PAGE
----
However, a great film is still a great film. And still hard to get exactly right. And now we have web films, long form, ads, installation vids, the works. Lots of formats, lots of options.

For the first few days they've split the wonderful and talented bunch of us into three groups, so I haven't had a chance to see everything. But what I have seen is less than inspiring. And the judges in the other groups are all saying the same things.

There are a few formulas that get repeated over and over again, So I will list a few of these formulas in the hope that anyone reading this will never repeat them again. I urge any creatives out there reading this not to ever again write the following ads:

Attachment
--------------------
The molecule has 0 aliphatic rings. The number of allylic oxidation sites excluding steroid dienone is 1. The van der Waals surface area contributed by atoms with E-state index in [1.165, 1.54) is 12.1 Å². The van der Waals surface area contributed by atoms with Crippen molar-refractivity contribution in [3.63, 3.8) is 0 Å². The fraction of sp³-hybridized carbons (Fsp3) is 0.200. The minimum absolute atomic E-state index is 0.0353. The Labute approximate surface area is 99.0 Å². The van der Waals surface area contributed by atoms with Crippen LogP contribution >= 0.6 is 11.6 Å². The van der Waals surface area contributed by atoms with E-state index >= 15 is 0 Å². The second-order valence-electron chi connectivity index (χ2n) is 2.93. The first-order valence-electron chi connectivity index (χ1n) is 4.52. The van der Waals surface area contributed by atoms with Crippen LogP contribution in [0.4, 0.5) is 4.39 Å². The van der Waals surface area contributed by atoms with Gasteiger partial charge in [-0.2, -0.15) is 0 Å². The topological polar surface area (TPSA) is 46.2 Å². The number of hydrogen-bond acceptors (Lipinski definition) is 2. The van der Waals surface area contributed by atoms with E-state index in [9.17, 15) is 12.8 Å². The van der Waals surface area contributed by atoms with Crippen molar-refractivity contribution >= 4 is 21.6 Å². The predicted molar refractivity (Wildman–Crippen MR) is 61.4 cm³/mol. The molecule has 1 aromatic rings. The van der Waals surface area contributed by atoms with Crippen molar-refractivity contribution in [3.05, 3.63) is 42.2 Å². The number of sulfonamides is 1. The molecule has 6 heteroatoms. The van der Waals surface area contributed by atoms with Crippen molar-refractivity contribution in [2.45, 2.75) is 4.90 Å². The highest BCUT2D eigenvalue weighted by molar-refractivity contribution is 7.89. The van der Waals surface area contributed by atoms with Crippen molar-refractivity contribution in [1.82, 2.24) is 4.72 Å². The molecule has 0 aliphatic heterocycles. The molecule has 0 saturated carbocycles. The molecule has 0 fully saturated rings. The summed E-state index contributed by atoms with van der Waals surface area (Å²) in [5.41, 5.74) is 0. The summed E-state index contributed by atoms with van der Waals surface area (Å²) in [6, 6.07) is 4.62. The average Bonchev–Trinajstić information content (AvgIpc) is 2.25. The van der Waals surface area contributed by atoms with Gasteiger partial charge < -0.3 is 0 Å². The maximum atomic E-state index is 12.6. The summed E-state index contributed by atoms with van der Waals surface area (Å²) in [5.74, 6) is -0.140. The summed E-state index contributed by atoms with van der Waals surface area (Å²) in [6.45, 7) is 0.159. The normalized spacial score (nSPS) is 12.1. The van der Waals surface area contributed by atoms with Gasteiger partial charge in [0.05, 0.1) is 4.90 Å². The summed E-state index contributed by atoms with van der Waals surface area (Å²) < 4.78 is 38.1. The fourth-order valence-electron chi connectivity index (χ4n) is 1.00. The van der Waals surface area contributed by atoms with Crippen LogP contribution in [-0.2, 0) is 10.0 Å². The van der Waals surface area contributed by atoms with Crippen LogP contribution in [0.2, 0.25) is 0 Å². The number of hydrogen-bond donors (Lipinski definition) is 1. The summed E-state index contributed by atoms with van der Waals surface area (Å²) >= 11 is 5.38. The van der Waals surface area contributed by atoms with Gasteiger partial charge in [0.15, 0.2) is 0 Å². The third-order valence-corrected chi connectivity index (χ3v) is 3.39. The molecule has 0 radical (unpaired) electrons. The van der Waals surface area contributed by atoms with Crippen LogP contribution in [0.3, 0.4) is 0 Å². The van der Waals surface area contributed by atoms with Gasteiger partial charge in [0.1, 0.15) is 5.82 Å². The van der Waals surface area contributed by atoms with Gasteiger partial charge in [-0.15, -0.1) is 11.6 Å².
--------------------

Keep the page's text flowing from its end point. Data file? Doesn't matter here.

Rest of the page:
1. A product (usually a laptop or cell phone) magically transforms the world or a city (usually by using light) and everyone gets happy.

2. A person (usually a child) smiles and runs through a city. Then that person get joined by more people, all smiling and running, then a huge crowd gathers, all smiling and running, Then we see them begin to "create" something out of everyday objects. Then we see a long distance shot of the "creating " something, usually from a car window. Then a dog watches them. Then they step back and admire what they've created (usually a big logo).   

3. People are depressed. Then it rains a food product or drink product from the sky. People get happy.

4. A guy in an office wants a product so badly he does something really stupid to get it. Everyone else watches with deadpan looks on their faces.